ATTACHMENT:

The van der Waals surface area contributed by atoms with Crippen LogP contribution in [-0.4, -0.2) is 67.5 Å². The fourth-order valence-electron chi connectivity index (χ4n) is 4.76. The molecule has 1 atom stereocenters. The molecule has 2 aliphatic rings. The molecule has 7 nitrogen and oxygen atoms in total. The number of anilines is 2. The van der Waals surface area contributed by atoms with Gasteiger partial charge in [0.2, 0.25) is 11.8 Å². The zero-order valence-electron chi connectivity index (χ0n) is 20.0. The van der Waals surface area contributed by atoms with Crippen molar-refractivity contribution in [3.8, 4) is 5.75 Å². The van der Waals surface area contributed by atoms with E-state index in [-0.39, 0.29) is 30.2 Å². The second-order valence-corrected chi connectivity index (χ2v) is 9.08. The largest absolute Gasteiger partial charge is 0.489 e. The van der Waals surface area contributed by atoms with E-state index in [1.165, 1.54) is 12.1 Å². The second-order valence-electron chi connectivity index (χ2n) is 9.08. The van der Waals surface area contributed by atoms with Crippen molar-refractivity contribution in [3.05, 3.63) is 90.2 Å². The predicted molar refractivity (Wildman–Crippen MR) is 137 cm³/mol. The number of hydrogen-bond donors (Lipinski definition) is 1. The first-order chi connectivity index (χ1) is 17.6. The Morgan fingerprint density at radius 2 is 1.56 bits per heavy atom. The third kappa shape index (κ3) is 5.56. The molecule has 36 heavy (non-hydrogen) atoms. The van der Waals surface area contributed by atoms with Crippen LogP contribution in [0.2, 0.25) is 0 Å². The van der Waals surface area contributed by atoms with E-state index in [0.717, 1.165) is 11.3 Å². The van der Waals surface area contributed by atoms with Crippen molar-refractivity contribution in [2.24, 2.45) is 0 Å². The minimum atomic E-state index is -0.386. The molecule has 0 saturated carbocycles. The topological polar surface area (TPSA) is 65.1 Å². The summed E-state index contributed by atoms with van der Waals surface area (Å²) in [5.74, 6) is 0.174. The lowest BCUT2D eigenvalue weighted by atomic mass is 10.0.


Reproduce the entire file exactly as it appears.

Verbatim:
The van der Waals surface area contributed by atoms with Crippen LogP contribution in [-0.4, -0.2) is 67.5 Å². The fourth-order valence-electron chi connectivity index (χ4n) is 4.76. The molecule has 1 atom stereocenters. The molecule has 2 aliphatic rings. The molecule has 7 nitrogen and oxygen atoms in total. The number of anilines is 2. The van der Waals surface area contributed by atoms with Gasteiger partial charge in [0.2, 0.25) is 11.8 Å². The zero-order valence-electron chi connectivity index (χ0n) is 20.0. The van der Waals surface area contributed by atoms with Crippen molar-refractivity contribution in [3.8, 4) is 5.75 Å². The van der Waals surface area contributed by atoms with E-state index in [-0.39, 0.29) is 30.2 Å². The second-order valence-corrected chi connectivity index (χ2v) is 9.08. The largest absolute Gasteiger partial charge is 0.489 e. The van der Waals surface area contributed by atoms with E-state index in [1.165, 1.54) is 12.1 Å². The second-order valence-electron chi connectivity index (χ2n) is 9.08. The van der Waals surface area contributed by atoms with Crippen molar-refractivity contribution in [3.05, 3.63) is 90.2 Å². The predicted molar refractivity (Wildman–Crippen MR) is 137 cm³/mol. The number of hydrogen-bond donors (Lipinski definition) is 1. The first-order chi connectivity index (χ1) is 17.6. The Morgan fingerprint density at radius 2 is 1.56 bits per heavy atom. The third kappa shape index (κ3) is 5.56. The molecule has 36 heavy (non-hydrogen) atoms. The van der Waals surface area contributed by atoms with Crippen LogP contribution in [0.2, 0.25) is 0 Å². The van der Waals surface area contributed by atoms with E-state index in [0.717, 1.165) is 11.3 Å². The van der Waals surface area contributed by atoms with Crippen molar-refractivity contribution in [2.24, 2.45) is 0 Å². The minimum atomic E-state index is -0.386. The molecule has 0 saturated carbocycles. The topological polar surface area (TPSA) is 65.1 Å². The summed E-state index contributed by atoms with van der Waals surface area (Å²) in [5.74, 6) is 0.174. The lowest BCUT2D eigenvalue weighted by atomic mass is 10.0.